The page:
★★

A play set in a school classroom in attempt to explore class struggles sums up what Iseult Golden and David Horan are exploring in their most recent production at the Traverse. Brian and Donna (Stephen Jones and Sarah Morris) are invited into the school to meet with their son Jayden’s teacher, Mr McCafferty (Will O’Connell), to discuss a test that would diagnose any ‘learning differences’ that he might have. As the play jumps between scenes of this parent-teacher meeting and of Jayden and his best friend Kaylie (also played by Jones and Morris), the audience are exposed to a wider social hierarchy outside the four walls of the classroom. Unfortunately, what starts off as an interesting investigation quickly dries up, and is left feeling more like the first draft of a scene from Waterloo Road, except it is stretched to a lengthy eighty-five minutes. 

There’s a lack of theatricality within the show, as we’re trapped in a classroom filled with stern desks and chairs. Also, there is little action in the plot, which makes the experience rather uneventful. Only when (spoiler alert) the punch is finally given does the story really kick off, but by then it is too late to make much of an aftermath. Instead, we’re given a long build up, with individual scenes not achieving much, as the crux is often exposed in its final lines. The story is really worth exploring, as the assault of a middle-class teacher on a working-class parent has potential. However, this isn’t what is delivered. Looking around, people began to fall asleep, or sat staring at their watches, yawning.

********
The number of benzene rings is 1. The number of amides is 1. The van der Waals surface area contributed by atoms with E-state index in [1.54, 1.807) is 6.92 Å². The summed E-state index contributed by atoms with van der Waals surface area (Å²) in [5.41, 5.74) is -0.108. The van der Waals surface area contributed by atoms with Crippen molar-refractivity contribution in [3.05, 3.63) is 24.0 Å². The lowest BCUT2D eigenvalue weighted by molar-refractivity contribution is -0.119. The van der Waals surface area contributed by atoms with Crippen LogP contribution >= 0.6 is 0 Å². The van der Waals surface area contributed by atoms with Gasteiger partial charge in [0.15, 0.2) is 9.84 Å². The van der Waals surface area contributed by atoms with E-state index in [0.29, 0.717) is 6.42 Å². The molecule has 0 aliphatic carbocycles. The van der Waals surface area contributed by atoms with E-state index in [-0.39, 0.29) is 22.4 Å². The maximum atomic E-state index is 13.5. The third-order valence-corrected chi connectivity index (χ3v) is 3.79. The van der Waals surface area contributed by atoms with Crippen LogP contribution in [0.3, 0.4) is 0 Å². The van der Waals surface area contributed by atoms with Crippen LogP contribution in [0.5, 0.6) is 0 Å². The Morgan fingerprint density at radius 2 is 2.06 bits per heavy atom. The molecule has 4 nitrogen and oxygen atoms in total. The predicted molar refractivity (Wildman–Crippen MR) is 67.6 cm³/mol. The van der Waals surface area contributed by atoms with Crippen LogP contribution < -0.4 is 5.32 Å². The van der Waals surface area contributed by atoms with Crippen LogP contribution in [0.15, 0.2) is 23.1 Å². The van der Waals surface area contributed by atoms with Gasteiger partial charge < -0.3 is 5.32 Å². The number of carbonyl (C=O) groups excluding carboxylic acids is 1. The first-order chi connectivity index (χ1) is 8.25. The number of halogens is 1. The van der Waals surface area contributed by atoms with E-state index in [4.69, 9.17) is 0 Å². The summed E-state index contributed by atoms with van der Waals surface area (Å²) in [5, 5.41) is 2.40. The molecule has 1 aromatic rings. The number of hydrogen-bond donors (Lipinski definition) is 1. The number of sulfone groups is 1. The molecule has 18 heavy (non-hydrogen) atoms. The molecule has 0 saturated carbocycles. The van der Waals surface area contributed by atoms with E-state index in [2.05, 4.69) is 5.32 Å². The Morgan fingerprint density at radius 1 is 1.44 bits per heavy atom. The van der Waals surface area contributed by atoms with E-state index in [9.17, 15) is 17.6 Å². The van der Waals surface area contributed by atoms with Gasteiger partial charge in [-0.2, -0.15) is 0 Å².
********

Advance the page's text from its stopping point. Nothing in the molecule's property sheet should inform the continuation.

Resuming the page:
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Despite this, there are some strong performances and the actors make what they can of the text. O’Connell has a real warmth to his expressions, which are shadowed  with condescension. Jones and Morris move effortlessly from adults to children, although the delivery of the latter seems a little stereotypical and inaccurate at times.

It seems that this play wants its audience to question their own perceptions of class, and to understand that an individual’s behaviour is not defined by their awareness of language. However, given the laughter that appears when Brian’s ignorance is highlighted, I’m not sure that this play is going to change anyone’s opinion on the matter.

Class is playing Traverse Theatre until 26 August 2018. For more information and tickets, see here.

Photo Credit: Ros Kavanagh